Noncurrent Assets
Trade and other receivables 7,051 1,424 73,293
Term deposits 14,260 10,468
Property, plant, and equipment 26,789 36,577 67,736 71,546
Deferred tax assets 1,827 2,043 4,273 9,124
Investments accounted for using equity method 2,545
Intangibles 15,621 15,637 48,243 40,332
Other assets 90,467
Total Noncurrent Assets 44,237 54,257 144,108 132,894 163,760
Total Assets 162,087 213,280 478,401 464,210 299,556
Current Liabilities
Trade and other payables 52,968 72,845 267,169 219,568 299,909
Borrowings 2,789 3,272 8,734 11,139
Current tax liabilities 8,644 6,387 8,367
Provisions 525 755 825 3,970
Other liabilities 63,731
Total Current Liabilities 64,926 83,259 285,095 234,677 363,640
Noncurrent Liabilities
Trade and other payables 9,246 1,517
Borrowings 4,901 17,453 14,547
Deferred tax liabilities 51 2,793 1,067
Investments accounted for using the equity method 308 489 493
Provisions 164 299 489 493
Other liabilities 50,667
Total Noncurrent Liabilities 3,785 5,559 29,981 16,107 52,184
Total Liabilities 68,711 88,818 315,076 250,784 415,824
Net Assets 93,376 124,462 163,325 213,426 (116,268)
Equity
Issued capital 42,839 44,294 45,430 45,430 42,768
Profit reserve 62,919
Reserves 1,034 (912) (1,221) 1,471 (159,036)
Retained earnings 49,505 81,080 119,116 103,606
Total Equity 93,376 124,462 163,325 213,426 (116,268)
Number of shares 70,699,487 81,541,569 86,169,014 86,169,014 86,169,014
Share price 2.66 5.46 4.37 4.20

FGL_Table 4

Forge Group Ltd
Table 4. Statement of Cash Flows (in thousands of Australian dollars)
2010 2011 2012 2013
Cash Flows from Operating Activities
Receipts from customers 245,418 431,399 744,720 1,176,226
Payments to suppliers and employees (215,240) (373,464) (631,924) (1,113,073)
Other revenue 943 638
Income taxes paid (670) (20,390) (21,537) (45,231)
Net cash flows provided by operating activities $30,451 $38,183 $91,259 $17,922
Cash Flows from Investing Activities
Payments for property, plant, and equipment (8,371) (11,257) (39,737) (19,521)
Proceeds from disposal of property, plan, and equipment 224 6,485 500 869
Interest received 1,023 3,079 5,649 7,379
Term deposits matured/expired (86,760) 73,545
Amount received from joint ventures 130
Acquisition of investments or associates (205) (3,439)
Payment of deferred consideration (19,798)
Net cash flows provided by/used in financing activities (7,124) (1,898) (123,787) 42,604
Cash Flows from Financing Activities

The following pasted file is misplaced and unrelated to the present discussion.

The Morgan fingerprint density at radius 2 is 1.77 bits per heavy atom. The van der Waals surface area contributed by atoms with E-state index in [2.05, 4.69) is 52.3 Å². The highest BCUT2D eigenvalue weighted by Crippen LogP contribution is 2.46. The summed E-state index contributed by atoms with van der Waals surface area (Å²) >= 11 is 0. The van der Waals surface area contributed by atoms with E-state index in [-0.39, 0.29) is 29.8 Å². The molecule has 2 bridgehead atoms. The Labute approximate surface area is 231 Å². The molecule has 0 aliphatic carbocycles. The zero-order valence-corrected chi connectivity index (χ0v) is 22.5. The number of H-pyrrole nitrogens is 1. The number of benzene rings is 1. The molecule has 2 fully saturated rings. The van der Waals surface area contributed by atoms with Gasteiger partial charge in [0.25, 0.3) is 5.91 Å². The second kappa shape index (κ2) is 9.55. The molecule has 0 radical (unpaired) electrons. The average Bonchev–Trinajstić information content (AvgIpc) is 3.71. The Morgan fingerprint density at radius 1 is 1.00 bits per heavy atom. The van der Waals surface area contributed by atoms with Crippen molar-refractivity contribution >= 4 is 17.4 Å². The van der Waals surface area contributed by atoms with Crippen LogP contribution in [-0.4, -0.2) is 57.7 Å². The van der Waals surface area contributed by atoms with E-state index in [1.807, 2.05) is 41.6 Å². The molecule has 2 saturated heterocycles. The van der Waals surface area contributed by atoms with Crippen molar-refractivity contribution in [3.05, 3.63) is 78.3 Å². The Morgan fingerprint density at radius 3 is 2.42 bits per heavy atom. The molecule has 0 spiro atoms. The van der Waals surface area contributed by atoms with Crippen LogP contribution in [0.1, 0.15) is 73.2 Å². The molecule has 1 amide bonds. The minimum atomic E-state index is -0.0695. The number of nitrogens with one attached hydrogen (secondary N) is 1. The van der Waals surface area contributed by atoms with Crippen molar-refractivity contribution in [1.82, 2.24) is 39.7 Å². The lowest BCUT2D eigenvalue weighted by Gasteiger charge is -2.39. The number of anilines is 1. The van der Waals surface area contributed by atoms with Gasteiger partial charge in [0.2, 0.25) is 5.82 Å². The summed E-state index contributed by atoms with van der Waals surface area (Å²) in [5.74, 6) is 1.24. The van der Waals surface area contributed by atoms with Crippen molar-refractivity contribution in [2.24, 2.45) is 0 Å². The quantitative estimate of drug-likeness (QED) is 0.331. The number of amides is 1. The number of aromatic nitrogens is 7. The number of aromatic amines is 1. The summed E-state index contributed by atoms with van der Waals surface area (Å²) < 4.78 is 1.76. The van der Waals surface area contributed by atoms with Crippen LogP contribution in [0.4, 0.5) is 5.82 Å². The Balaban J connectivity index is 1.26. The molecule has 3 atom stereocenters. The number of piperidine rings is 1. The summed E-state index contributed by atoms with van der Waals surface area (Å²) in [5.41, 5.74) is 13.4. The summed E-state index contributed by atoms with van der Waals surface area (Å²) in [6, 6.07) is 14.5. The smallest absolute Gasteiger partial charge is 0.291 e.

Proceeds from issue of share capital 18,907 1,458 1,136
Proceeds from borrowings 23,011 9,152
Repayment of borrowings (4,131) (3,464) (4,698) (9,654)
Interest paid (271) (658) (2,850) (4,877)
Dividends paid (3,419) (7,257) (11,265) (15,510)
Net cash provided by/used in financing activities $11,086 -$9,921 $5,334 -$20,889
Net increase/decrease in cash and equivalents 34,413 26,364 (27,194) 39,637
Cash and equivalents at beginning of year 17,440 51,921 78,285 51,091
Effect of exchange rate changes 67
Cash and equivalents at end of year 51,920 78,285 51,091 90,728

FGL_Table 5

Forge Group Ltd
Table 5. Reconciliation (in thousands of Australian dollars)
2010 2011 2012 2013
Profit for the year after tax $29,450 $38,832 $49,302 $62,919
Depreciation and amortization 3,217 5,159 16,292 21,361
Other noncash differences 907 (1,815) (43,488) 28,409
Decrease/Increase in trade debtors and receivables (25,202) (7,380) (154,393) 119,258
Decrease/Increase in inventories and WIP (9,696) (15,000) 18,291 (139,160)
Decrease/Increase in other current assets (104) 671 (913) 927
Increase in deferred tax assets (779) (215) (2,231) (4,851)
Decrease/Increase in trade and payables 21,881 19,877 203,417 (37,123)
Decrease/Increase in current tax liabilities 10,649 (2,311) 1,980 (10,903)
Decrease/Increase in deferred tax liabilities 64 2,742 (1,727)
Increase in other provisions 64 365 260 86
Net cash inflow from operating activities $30,451 $38,183 $91,259 $39,196

Unit 5_Student Template

No specific template provided for Unit 5. Just be sure to label your work and clearly identify your final answers.

Adapted from IMA

IMA EDUCATIONAL CASE JOURNAL VOL. 8, NO. 1, ART. 2, MARCH 2015

ISSN 1940-204X Forge Group Ltd Case Study (A)The Revealing Nature of Numbers

Suzanne Maloney University of Southern Queensland Toowoomba, Australia, 4350. [email protected]

THE FORGE GROUP LTD SUMMARY

In 2012-2013, Forge Group Limited had more than 2,000 employees working across

eight countries on four continents. The pride in the growth story is evident, as Forge

Group’s 2012 Annual Report (released in September 2013) lists accomplishments in

what is described as a groundbreaking year. The main milestones give a snapshot of

the types of projects the company was involved in (see Figure 1). At the time of listing

(June 26, 2007), Forge Group Ltd (FGL) shares traded for $0.56. (All monetary amounts